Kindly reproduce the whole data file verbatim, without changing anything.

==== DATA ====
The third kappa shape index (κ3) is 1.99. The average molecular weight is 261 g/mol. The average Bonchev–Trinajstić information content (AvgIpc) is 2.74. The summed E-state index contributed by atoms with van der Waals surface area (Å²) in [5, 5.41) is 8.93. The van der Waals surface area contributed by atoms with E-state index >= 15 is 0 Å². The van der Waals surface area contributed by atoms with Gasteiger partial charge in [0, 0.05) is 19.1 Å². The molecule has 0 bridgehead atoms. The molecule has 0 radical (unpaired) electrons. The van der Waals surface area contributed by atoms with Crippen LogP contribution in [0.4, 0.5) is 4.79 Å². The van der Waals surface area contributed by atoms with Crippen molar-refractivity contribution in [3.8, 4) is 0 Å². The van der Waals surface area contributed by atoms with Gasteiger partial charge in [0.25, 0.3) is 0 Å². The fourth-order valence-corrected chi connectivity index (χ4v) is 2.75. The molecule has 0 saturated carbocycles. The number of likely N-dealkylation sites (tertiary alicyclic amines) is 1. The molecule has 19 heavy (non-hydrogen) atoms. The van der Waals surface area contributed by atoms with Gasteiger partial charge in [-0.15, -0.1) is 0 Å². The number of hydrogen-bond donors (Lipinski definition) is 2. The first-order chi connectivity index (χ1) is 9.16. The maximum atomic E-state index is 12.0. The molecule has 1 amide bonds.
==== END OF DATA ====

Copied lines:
The third kappa shape index (κ3) is 1.99. The average molecular weight is 261 g/mol. The average Bonchev–Trinajstić information content (AvgIpc) is 2.74. The summed E-state index contributed by atoms with van der Waals surface area (Å²) in [5, 5.41) is 8.93. The van der Waals surface area contributed by atoms with E-state index >= 15 is 0 Å². The van der Waals surface area contributed by atoms with Gasteiger partial charge in [0, 0.05) is 19.1 Å². The molecule has 0 bridgehead atoms. The molecule has 0 radical (unpaired) electrons. The van der Waals surface area contributed by atoms with Crippen LogP contribution in [0.4, 0.5) is 4.79 Å². The van der Waals surface area contributed by atoms with Crippen molar-refractivity contribution in [3.8, 4) is 0 Å². The van der Waals surface area contributed by atoms with Gasteiger partial charge in [0.25, 0.3) is 0 Å². The fourth-order valence-corrected chi connectivity index (χ4v) is 2.75. The molecule has 0 saturated carbocycles. The number of likely N-dealkylation sites (tertiary alicyclic amines) is 1. The molecule has 19 heavy (non-hydrogen) atoms. The van der Waals surface area contributed by atoms with Gasteiger partial charge in [-0.15, -0.1) is 0 Å². The number of hydrogen-bond donors (Lipinski definition) is 2. The first-order chi connectivity index (χ1) is 9.16. The maximum atomic E-state index is 12.0. The molecule has 1 amide bonds.